Republican presidential candidate John McCain called Tuesday for talks with China to negotiate a temporary halt to production of nuclear weapons-grade material and with Russia on a new treaty to destroy more nuclear weapons.
"Today we deploy thousands of nuclear warheads," McCain said. "It is my hope to move as rapidly as possible to a significantly smaller force." He did not set a specific goal but said the number would be consistent with U.S. security and global commitments.
Cautioning against relying solely on force or merely on talks, McCain proposed a bipartisan push to strengthen a broad array of international arms treaties and nuclear monitoring. And he criticized past administrations, both Democratic and Republican, for failing to halt the spread of nuclear weapons.
"We should also begin a dialogue with China on strategic and nuclear issues," the likely Republican presidential nominee said in a speech at the University of Denver. The goal would be to encourage China to conform to the practices of the other four nuclear powers recognized by the Non-Proliferation Treaty, "including working toward nuclear arsenal reductions and toward a moratorium on the production of additional fissile material."
Noting that the United States and Russia "no longer are mortal enemies," McCain said the two countries, as the owners of the majority of the world's nuclear weapons, "have a special responsibility to reduce their number."
The Arizona senator said the U.S. should "enter into a new arms control agreement with Russia reflecting the nuclear reductions I will seek."
He also called for exploring with Russia the possible elimination of tactical nuclear weapons in Europe, and the sharing of early warning data and prior notification of missile launches. And he said he'd be willing to seriously consider Russia's recent proposal to extend the reach of the Intermediate Range Nuclear Forces Treaty to the entire globe and to take another look at the failed Comprehensive Test Ban Treaty to overcome the shortcomings that prompted him to oppose it in 1999.
McCain sought to distinguish his approach from that of his predecessors or his likely Democratic opponent Barack Obama.
"If you look back over the past two decades, I don't think any of us, Republican or Democrat, can take much satisfaction in what we've accomplished to control nuclear proliferation," he said.
"The truth is we will only address the terrible prospect of the worldwide spread of nuclear arms if we transcend our partisan differences, combine our energies, learn from our past mistakes, and seek practical and effective solutions."
Quoting both Democrat John F. Kennedy and Republican Ronald Reagan on the need to rid the world of nuclear weapons, McCain emphasized a bipartisan problem-solving style. He said he was open to listening to a slew of people and weighing a bevy of proposals — a tacit contrast to President Bush, who critics contend has engaged in partisan go-it-alone diplomacy that has strained U.S. relations with allies.
"We cannot achieve our nonproliferation goals on our own," McCain said.
McCain, a former Vietnam prisoner of war who is making national security a cornerstone of his campaign, has increasingly called Obama naive on foreign policy matters.
McCain used the speech to take an indirect slap at Obama, who has said he would be willing to meet with the leaders of rogue states like North Korea and Iran, and to break with neoconservatives who advocate a military hard-line.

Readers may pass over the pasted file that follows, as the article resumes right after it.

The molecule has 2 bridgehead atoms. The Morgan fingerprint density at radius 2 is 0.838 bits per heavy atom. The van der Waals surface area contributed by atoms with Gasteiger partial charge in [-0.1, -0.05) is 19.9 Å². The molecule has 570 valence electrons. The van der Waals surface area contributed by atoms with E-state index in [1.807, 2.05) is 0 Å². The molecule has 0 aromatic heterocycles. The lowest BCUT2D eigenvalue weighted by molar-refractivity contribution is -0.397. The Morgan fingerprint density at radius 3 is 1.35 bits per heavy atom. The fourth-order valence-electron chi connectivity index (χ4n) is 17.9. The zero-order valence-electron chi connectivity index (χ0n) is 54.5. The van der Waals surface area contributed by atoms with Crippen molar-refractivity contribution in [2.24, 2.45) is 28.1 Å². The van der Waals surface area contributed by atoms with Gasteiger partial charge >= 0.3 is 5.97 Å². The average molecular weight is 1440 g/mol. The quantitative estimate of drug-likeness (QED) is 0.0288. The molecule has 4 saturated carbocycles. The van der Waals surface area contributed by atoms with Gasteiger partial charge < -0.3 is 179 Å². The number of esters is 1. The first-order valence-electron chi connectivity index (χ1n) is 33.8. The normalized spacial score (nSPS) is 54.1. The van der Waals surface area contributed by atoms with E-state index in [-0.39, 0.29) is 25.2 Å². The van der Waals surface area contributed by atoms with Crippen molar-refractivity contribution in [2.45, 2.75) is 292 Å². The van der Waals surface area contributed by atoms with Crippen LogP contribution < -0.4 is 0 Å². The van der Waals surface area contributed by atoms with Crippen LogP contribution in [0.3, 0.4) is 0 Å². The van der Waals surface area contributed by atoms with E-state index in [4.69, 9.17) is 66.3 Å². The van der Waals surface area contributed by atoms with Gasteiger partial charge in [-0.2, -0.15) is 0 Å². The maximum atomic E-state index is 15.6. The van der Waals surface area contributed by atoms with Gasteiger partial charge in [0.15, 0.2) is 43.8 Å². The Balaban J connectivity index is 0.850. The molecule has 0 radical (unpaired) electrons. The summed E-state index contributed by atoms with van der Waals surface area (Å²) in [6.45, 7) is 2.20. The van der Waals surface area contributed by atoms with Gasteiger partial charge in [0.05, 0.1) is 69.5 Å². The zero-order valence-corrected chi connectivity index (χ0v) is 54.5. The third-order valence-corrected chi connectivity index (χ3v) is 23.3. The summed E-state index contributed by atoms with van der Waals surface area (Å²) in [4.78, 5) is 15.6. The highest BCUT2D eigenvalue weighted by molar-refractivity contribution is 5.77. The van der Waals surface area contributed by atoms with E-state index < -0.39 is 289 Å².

"Today, some people seem to think they've discovered a brand new cause, something no one before them ever thought of. Many believe all we need to do to end the nuclear programs of hostile governments is to have our president talk with leaders in Pyongyang and Tehran, as if we haven't tried talking to these governments repeatedly over the past two decades," McCain said.
"Others think military action alone can achieve our goals, as if military actions were not fraught with their own terrible risks. While the use of force may be necessary, it can only be as a last resort not a first step," McCain added.
In response, the Obama campaign said, "By embracing many aspects of Barack Obama's non-proliferation agenda today, John McCain highlighted Obama's leadership on nuclear weapons throughout this campaign, and his bipartisan work with Richard Lugar in the Senate."
Lugar, the top Republican on the Senate Foreign Relations Committee, issued a statement praising what he called McCain's "change of course" on arms control.
As McCain spoke from a podium flanked by American flags in a university atrium, anti-war protesters angry over his support of continued military involvement in Iraq interrupted him four different times. Each time, they were escorted out and the several hundred people in attendance tried to shout them down by chanting McCain's name.
McCain grew increasingly irritated and then used the opportunity to press his case against withdrawing troops.
"This may turn into a longer speech than you had anticipated," McCain said tightly before adding: "And by the way, I will never surrender in Iraq, my friends." He received a standing ovation before continuing his nonproliferation remarks.
He spoke with recent nuclear nonproliferation developments as a backdrop. On Monday, the International Atomic Energy Agency said Iran may be withholding information needed to establish whether it tried to make nuclear arms. On Tuesday, the U.S. and North Korea began talks on Pyongyang's long-delayed nuclear declaration. And last fall, Israeli warplanes destroyed a suspected nuclear installation in Syria.